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Ok I have a double wide mobile home with a really bad roof. The shingles are shot, the osb underneath is rotting from the exposure of water, and the insulation is starting to mold. I posted about one of the leaks here. Unfortunately this is only one of the many leaks. It rained the entire weekend and several of the leaks expanded and the ceiling started to fall out in more than one area of the house. I need this roof to stay alive another three months till i get the money for a new roof!! Is there anything i can do besides replace the whole roof?

I think many of the leaks, which are at the very edges of the house, are coming from the crest of the roof. The reason i think this is because i put rolled roofing over the top of one the leaky spots in the roof and it didn't change the leak AT ALL. Even if it was a poor repair on my part it should have at least slowed the leak a little. Also the ceiling sags for several feet before the actual leak in the ceiling (I put the rolled roofing over the sag as well). So i think the water is getting in at the crest and running down to a point where the osb is rotten. This make sense to me because the rolled roofing was placed over the shingles and not the deck itself. So the water would still run under the shingles and the rolled roofing both if it came from a point higher up on the roof.

Does my theory make any sense first of all? If that makes any sense how can i stop the leak coming from the crest? Also, If i'm off base on this one what do you guys think could be going on?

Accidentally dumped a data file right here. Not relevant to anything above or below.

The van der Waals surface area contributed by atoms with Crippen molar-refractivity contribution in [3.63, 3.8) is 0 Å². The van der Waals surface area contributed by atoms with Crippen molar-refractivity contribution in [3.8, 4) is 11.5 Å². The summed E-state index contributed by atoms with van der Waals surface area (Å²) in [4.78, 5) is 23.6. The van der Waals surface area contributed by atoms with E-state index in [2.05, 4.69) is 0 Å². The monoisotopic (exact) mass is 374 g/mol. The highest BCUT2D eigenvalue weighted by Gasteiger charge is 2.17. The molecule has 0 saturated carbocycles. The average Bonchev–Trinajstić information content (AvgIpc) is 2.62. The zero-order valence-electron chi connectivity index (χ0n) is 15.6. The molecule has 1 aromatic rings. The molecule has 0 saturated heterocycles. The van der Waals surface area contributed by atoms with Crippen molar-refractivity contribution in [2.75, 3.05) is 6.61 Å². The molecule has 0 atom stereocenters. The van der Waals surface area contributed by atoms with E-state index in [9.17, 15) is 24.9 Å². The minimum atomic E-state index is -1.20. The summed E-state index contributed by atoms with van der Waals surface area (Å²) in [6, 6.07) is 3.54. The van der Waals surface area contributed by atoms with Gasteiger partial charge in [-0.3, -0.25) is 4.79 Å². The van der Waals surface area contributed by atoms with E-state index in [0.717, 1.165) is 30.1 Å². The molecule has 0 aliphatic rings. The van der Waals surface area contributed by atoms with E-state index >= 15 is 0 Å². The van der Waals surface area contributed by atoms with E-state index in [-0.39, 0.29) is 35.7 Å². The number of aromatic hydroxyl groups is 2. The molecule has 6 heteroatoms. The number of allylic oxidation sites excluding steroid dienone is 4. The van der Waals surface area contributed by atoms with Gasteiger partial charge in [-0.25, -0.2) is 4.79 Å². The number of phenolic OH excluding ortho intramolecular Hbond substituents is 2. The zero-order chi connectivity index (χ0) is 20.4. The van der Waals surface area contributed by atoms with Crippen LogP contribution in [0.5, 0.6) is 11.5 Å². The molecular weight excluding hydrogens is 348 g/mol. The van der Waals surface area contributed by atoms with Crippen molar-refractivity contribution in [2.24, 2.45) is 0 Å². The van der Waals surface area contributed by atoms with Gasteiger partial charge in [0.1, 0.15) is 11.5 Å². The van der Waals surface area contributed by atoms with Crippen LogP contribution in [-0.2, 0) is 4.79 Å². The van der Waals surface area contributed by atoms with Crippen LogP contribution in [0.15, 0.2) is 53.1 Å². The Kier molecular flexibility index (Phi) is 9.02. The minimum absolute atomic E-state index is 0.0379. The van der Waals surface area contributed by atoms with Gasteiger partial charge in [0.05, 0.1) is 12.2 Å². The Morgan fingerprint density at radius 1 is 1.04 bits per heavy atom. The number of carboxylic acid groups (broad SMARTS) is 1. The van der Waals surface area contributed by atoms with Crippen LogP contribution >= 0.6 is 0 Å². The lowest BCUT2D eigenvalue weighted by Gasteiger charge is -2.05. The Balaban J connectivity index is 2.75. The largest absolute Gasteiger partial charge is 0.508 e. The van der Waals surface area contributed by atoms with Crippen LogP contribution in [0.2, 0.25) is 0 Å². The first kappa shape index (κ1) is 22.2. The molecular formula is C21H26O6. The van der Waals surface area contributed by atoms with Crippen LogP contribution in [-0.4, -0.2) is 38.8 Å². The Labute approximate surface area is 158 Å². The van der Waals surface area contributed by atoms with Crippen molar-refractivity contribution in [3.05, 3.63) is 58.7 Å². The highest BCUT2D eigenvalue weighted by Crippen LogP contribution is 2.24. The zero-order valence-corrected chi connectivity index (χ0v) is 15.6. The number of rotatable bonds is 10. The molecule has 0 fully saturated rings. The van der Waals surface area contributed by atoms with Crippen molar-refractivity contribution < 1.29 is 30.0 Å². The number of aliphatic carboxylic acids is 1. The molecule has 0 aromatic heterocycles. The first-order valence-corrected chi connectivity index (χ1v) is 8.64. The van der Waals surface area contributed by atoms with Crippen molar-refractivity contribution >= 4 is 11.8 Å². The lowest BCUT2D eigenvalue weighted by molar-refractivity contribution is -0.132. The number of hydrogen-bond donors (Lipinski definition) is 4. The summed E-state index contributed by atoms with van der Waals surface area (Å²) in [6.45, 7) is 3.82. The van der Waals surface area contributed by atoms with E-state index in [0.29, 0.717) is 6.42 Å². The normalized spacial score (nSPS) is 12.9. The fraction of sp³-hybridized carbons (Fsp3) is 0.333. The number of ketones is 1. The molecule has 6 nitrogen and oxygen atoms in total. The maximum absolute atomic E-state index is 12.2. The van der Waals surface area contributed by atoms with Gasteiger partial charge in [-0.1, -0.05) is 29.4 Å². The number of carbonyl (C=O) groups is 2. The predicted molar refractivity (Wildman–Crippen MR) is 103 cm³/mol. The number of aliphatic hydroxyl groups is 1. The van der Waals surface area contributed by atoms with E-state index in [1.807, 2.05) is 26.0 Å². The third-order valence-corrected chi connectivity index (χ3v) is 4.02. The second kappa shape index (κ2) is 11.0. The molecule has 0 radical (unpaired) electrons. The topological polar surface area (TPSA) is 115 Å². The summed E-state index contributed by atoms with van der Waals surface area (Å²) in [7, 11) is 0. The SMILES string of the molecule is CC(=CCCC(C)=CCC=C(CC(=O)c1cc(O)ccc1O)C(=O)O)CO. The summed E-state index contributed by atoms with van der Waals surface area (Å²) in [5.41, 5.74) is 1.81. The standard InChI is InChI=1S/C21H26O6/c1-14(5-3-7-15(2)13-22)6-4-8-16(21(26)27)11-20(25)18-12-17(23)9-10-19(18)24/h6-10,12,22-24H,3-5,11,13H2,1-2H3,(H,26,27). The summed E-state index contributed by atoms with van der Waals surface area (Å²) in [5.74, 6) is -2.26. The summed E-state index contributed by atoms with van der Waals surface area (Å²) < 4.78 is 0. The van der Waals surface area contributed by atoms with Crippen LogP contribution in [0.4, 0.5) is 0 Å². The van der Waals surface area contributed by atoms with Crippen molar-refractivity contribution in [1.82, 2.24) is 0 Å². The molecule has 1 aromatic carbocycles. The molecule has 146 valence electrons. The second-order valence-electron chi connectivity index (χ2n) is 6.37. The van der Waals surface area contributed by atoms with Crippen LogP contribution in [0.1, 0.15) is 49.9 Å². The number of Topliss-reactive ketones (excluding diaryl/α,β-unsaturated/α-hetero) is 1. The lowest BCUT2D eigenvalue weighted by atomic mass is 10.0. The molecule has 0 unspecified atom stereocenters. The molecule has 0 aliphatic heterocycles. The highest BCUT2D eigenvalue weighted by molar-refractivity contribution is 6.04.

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    Blanket the whole thing with tarp. – Tyson Dec 5 '16 at 17:07
  • @isherwood don't care to do some repairs. I just don't want to spend so much doing it that i could nearly buy a new roof. – Cody Pace Dec 5 '16 at 17:19
  • @Tyson How long would this last?? – Cody Pace Dec 5 '16 at 17:20
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    I have no idea. Depends on weather, wind, how well installed etc. Go to google images and type tarp covered roof for 1000's of examples. – Tyson Dec 5 '16 at 17:49
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    Depending on the wind/weather, a tarp might last the three months. You'll probably not want to walk around on the roof to install it though, as it sounds like it might be in bad shape. A tarp is definitely not a long term solution, but it might be enough to prevent further damage until you can get it fixed. – Tester101 Dec 7 '16 at 12:06
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Purchase a roll of reinforced (fiber-embedded) polyethylene sheeting of a size adequate to cover your entire roof. Also purchase enough 2x4 lumber to ring the entire roof, minus 10% or so. Procure a hammer or squeeze stapler and staples, 3" construction screws, and a good cordless drill and bit.

Roll the tarp out over the roof. Trim it so that the tarp extends past the roof about 18" on all sides. Staple the lumber to the edge of the tarp, then roll it in the tarp until the lumber is inside the edge of the roof. Screw through the tarp and lumber into framing below.

Do this all the way around, leaving gaps of 6-10" between each board. Now cut drain holes in the gaps between the lumber along the eaves (as opposed to the "rakes", or the sloped roof edges).

If you have penetrations (plumbing and furnace vents, for example), you'll need to find a way to waterproof them as well. You may be able to sandwich an open cap down on them to pinch the tarp, sealing it to the vent opening.

Finally, lay sand bags or other stable, heavy materials on the tarp as needed to prevent billowing in the wind, which will eventually tear the tarp.

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